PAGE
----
Child, Youth, and Family Studies, Department of

 

Date of this Version

6-2012

Citation

Journal of Adolescence 35:3 (June 2012), pp. 683–690; doi:10.1016/j.adolescence.2011.10.003

Comments

Copyright © 2011 The Foundation for Professionals in Services for Adolescents. Published by Elsevier Ltd. Used by permission.

Abstract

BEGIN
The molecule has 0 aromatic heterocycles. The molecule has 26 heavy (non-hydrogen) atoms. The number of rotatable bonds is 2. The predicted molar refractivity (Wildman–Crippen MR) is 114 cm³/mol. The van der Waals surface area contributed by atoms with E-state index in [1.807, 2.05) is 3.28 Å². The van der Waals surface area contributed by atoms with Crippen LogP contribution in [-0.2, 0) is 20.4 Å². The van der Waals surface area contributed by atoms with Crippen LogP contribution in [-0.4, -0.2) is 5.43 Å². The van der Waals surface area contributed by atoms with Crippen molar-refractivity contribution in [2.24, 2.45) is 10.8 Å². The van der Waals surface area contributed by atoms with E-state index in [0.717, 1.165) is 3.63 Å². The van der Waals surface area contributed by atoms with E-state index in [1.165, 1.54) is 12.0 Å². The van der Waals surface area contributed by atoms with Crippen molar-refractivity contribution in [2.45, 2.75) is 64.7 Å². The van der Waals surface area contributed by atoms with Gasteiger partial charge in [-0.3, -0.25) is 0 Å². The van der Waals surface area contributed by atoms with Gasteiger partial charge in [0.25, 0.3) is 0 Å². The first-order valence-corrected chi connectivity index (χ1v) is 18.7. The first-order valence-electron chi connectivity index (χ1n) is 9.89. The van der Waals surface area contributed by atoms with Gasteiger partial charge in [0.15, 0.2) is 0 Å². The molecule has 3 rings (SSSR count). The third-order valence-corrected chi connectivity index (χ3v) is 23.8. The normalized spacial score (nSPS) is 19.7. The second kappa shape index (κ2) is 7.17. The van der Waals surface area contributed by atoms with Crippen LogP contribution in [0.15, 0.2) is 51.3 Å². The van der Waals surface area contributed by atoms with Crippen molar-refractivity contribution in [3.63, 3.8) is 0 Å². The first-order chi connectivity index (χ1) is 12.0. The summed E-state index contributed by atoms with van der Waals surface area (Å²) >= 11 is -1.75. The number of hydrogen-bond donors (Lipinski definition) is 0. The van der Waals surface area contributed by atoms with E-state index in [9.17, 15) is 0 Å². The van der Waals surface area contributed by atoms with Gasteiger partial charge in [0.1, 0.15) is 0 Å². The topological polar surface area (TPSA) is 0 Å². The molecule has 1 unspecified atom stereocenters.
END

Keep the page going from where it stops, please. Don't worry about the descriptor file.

The study was to examine 1) whether stress and coping styles could significantly predict the probability of suicide ideation; 2) and whether coping styles were mediators or moderators on the association between life stress and suicide ideation. The survey was conducted in a sample of 671 Chinese college students. Approximately twenty percent students reported having suicide ideation. Life stress, active coping styles, and passive coping styles all had independent effect on the probability of suicide ideation. Passive coping styles, especially fantasizing, mediated the relation between life stress and suicide ideation. Moderation hypotheses were not supported. Implications of the findings and future directions were discussed.